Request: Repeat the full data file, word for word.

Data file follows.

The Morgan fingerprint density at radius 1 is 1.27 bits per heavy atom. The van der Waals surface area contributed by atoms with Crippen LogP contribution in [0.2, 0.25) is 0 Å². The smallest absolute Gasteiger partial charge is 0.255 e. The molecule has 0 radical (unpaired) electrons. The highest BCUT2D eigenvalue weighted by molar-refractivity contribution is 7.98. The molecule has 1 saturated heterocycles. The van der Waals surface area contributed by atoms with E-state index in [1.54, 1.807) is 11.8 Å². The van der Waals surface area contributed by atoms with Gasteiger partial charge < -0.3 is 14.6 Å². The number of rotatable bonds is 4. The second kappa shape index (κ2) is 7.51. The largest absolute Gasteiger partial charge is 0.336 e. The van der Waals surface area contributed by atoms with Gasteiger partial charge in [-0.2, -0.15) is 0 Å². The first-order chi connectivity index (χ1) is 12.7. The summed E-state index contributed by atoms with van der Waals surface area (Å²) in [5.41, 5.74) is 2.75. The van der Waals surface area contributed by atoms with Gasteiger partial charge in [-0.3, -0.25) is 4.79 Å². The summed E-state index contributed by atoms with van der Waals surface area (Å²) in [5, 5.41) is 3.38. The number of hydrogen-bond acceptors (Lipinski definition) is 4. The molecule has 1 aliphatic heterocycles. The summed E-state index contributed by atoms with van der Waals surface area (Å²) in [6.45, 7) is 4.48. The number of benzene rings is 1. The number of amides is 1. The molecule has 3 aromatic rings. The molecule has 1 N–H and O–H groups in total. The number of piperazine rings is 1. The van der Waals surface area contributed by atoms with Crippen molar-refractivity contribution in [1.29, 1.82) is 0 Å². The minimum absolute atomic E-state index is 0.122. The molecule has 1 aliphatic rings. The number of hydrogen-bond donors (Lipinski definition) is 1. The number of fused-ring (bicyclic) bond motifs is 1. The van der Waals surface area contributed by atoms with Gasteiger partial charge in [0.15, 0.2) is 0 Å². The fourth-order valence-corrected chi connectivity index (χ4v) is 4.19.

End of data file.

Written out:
The Morgan fingerprint density at radius 1 is 1.27 bits per heavy atom. The van der Waals surface area contributed by atoms with Crippen LogP contribution in [0.2, 0.25) is 0 Å². The smallest absolute Gasteiger partial charge is 0.255 e. The molecule has 0 radical (unpaired) electrons. The highest BCUT2D eigenvalue weighted by molar-refractivity contribution is 7.98. The molecule has 1 saturated heterocycles. The van der Waals surface area contributed by atoms with E-state index in [1.54, 1.807) is 11.8 Å². The van der Waals surface area contributed by atoms with Gasteiger partial charge < -0.3 is 14.6 Å². The number of rotatable bonds is 4. The second kappa shape index (κ2) is 7.51. The largest absolute Gasteiger partial charge is 0.336 e. The van der Waals surface area contributed by atoms with Gasteiger partial charge in [-0.2, -0.15) is 0 Å². The first-order chi connectivity index (χ1) is 12.7. The summed E-state index contributed by atoms with van der Waals surface area (Å²) in [5.41, 5.74) is 2.75. The van der Waals surface area contributed by atoms with Gasteiger partial charge in [-0.3, -0.25) is 4.79 Å². The summed E-state index contributed by atoms with van der Waals surface area (Å²) in [5, 5.41) is 3.38. The number of hydrogen-bond acceptors (Lipinski definition) is 4. The molecule has 1 aliphatic heterocycles. The summed E-state index contributed by atoms with van der Waals surface area (Å²) in [6.45, 7) is 4.48. The number of benzene rings is 1. The number of amides is 1. The molecule has 3 aromatic rings. The molecule has 1 N–H and O–H groups in total. The number of piperazine rings is 1. The van der Waals surface area contributed by atoms with Crippen molar-refractivity contribution in [1.29, 1.82) is 0 Å². The minimum absolute atomic E-state index is 0.122. The molecule has 1 aliphatic rings. The number of hydrogen-bond donors (Lipinski definition) is 1. The number of fused-ring (bicyclic) bond motifs is 1. The van der Waals surface area contributed by atoms with Gasteiger partial charge in [0.15, 0.2) is 0 Å². The fourth-order valence-corrected chi connectivity index (χ4v) is 4.19.